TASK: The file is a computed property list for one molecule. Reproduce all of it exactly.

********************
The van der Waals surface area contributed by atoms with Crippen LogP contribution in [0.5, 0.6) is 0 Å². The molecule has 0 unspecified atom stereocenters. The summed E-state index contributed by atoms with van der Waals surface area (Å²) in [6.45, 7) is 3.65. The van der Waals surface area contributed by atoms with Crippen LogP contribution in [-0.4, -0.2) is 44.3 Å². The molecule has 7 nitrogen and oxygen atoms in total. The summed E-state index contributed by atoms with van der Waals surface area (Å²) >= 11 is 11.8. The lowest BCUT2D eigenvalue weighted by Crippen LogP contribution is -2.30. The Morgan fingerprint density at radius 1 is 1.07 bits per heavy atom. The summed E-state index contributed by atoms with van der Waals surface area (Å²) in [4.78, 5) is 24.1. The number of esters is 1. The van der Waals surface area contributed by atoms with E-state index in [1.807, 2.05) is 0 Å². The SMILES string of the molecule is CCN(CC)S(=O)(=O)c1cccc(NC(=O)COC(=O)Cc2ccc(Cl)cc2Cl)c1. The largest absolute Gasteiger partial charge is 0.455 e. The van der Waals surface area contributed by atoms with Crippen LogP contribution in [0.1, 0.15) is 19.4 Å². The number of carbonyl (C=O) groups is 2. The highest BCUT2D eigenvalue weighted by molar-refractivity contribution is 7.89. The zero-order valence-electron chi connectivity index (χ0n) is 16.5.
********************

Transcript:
The van der Waals surface area contributed by atoms with Crippen LogP contribution in [0.5, 0.6) is 0 Å². The molecule has 0 unspecified atom stereocenters. The summed E-state index contributed by atoms with van der Waals surface area (Å²) in [6.45, 7) is 3.65. The van der Waals surface area contributed by atoms with Crippen LogP contribution in [-0.4, -0.2) is 44.3 Å². The molecule has 7 nitrogen and oxygen atoms in total. The summed E-state index contributed by atoms with van der Waals surface area (Å²) >= 11 is 11.8. The lowest BCUT2D eigenvalue weighted by Crippen LogP contribution is -2.30. The Morgan fingerprint density at radius 1 is 1.07 bits per heavy atom. The summed E-state index contributed by atoms with van der Waals surface area (Å²) in [4.78, 5) is 24.1. The number of esters is 1. The van der Waals surface area contributed by atoms with E-state index in [1.807, 2.05) is 0 Å². The SMILES string of the molecule is CCN(CC)S(=O)(=O)c1cccc(NC(=O)COC(=O)Cc2ccc(Cl)cc2Cl)c1. The largest absolute Gasteiger partial charge is 0.455 e. The van der Waals surface area contributed by atoms with Crippen LogP contribution in [0.1, 0.15) is 19.4 Å². The number of carbonyl (C=O) groups is 2. The highest BCUT2D eigenvalue weighted by molar-refractivity contribution is 7.89. The zero-order valence-electron chi connectivity index (χ0n) is 16.5.